Territory Stories

The value of investment in the early years

Details:

Title

The value of investment in the early years

Other title

Balancing costs of childhood services

Creator

Menzies School of Health Research

Sponsored by

Northern Territory. Department of Education and Training

Collection

E-Publications; PublicationNT; E-Books; Early Childhood Series

Date

2011

Notes

This publication was produced on behalf of the Department of Education and Training by the Menzies School of Health Research.; Robinson G, Silburn, SR, Arney F, 2011. The value of investment in the early years: Balancing costs of childhood services. Topical paper commissioned for the public consultations on the Northern Territory Early Childhood Plan. Darwin: Northern Territory Government.; Made available via the Publications (Legal Deposit) Act 2004 (NT).

Language

English

Subject

Child development; Early childhood educaton; Northern Territory

Publisher name

Northern Territory Government

Place of publication

Darwin

Series

Early Childhood Series

Volume

No. 4 2011

ISBN

9780987103093

Use

Attribution International 4.0 (CC BY 4.0)

Copyright owner

Northern Territory Government

License

https://creativecommons.org/licenses/by/4.0

Parent handle

https://hdl.handle.net/10070/268742

Citation address

https://hdl.handle.net/10070/437433

Page content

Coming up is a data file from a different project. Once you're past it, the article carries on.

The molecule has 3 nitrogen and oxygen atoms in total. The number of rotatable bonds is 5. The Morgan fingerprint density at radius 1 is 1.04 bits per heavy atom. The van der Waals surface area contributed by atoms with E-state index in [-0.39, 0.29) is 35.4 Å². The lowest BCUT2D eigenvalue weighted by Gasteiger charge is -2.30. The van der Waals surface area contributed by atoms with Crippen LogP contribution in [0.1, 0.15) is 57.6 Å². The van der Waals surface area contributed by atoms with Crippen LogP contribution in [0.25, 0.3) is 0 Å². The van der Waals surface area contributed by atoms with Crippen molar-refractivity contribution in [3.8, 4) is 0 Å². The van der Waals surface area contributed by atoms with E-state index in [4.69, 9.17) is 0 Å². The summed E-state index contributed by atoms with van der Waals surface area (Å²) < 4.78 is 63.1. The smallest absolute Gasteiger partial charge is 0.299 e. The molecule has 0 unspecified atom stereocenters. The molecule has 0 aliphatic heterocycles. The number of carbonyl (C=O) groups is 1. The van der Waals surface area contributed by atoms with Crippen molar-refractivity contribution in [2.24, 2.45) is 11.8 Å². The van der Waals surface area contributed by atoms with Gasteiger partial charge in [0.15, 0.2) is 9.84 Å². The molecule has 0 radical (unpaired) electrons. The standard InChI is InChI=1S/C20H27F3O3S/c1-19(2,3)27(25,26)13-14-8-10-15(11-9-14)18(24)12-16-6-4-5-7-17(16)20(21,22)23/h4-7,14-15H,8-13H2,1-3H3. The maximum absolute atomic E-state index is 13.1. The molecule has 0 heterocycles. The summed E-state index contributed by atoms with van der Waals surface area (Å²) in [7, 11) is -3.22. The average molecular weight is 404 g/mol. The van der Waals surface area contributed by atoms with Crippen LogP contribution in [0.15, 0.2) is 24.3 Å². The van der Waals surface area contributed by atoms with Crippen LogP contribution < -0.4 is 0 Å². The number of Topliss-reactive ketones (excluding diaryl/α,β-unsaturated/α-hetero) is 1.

14 THE VALUE OF INVESTMENT IN THE EARLY YEARS: BALANCING COSTS OF CHILDHOOD SERVICES Much more is now understood about factors that enhance the likelihood of successful program rollout to improve developmental outcomes for children. For example, if implementation occurs without linked strategies techniques of dissemination of information; training, laws, mandates and accountability; funding and incentives; and organisational change it is not likely to be successful. 40 Employing dedicated implementation teams can lead to accelerated and effective implementation efforts in a number of sectors. Successful teams are comprised of members who know the program well, know implementation well and understand improvement cycles that combine monitoring and feedback to inform and improve implementation efforts over time. 40 Studies of effective programs have demonstrated that when implementation involves an implementation team, 80% saturation is obtained over three years compared with efforts involving more passive implementation (for example, roll-out of guidelines or provision of information or training alone), which obtain only 14% saturation over seventeen years. 40 While ongoing quality improvement strategies to support practice and incremental service improvement need to continue, passive implementation strategies do not achieve sufficient change in services or sufficiently clear targeting of risk and vulnerability to produce meaningful changes in outcomes. Program fidelity, adherence to a programs specifications for practice and methodology is essential for replicating the effects of evidence-based programs and the ability to attribute those effects to the intervention as implemented. There have been debates about whether or how contextualising or adapting effective programs to suit specific contexts should be allowed. 39 However, it can be argued that adaptation is a condition of successful replication rather than the opposite, that is, some degree of adaptation may be needed if fidelity to the effective change mechanisms of the intervention are to be achieved. 41 It may be tempting to consider picking interventions off the shelf or adapting critical elements of well-known programs in order to be able to locate them in remote Indigenous communities flexibly and at low cost. Such a low-cost solution could involve permitting practitioners to adapt an intervention in any way that is compatible with attracting Indigenous clients to participate in a particular community context. Given the difficulties of practising in remote communities, particularly where the practitioners may be seen as community outsiders, there is often pressure to abandon any prescribed methods or practices in favour of adaptable and seemingly more culturally appropriate strategies. In such cases, implementers would not be able to have confidence that the selected programs would be consistently delivered with sufficient quality and integrity. It would also not be possible to know whether exposure of clients to the selected programs would consistently meet required thresholds of intensity, quality and duration sufficient to cause positive change. For these reasons, fidelity needs to be monitored and supported as a core feature of successful implementation and as a requirement for the evaluation of program outcomes. Nevertheless, the circumstances and characteristics of the NT and its most vulnerable populations are such that no interventions are likely to be simply implemented without proper regard for local contexts. Significant effort will continue to be needed to systemically engage with community leaders and stakeholders in building local program delivery capacity and community understanding of the value of engaging with child development programs and services. This is particularly true when programs are being considered for implementation in communities which have not previously had experience of such programs. 37 43 3.2 Models for effective implementation As already described, the expense of highly targeted and resource-intensive single interventions is considerable and the more expensive the program, the more carefully its target group must be considered. This may work against the feasibility of high-cost, high quality programs in many settings. The cost of provision of comparatively expensive interventions (such as models based on Abecedarian or High/Scope Perry Preschool) in service delivery settings with small eligible populations may require considerable certainty about outcome (for example, verification through an effectiveness trial in a range of community settings) to justify the level of investment required.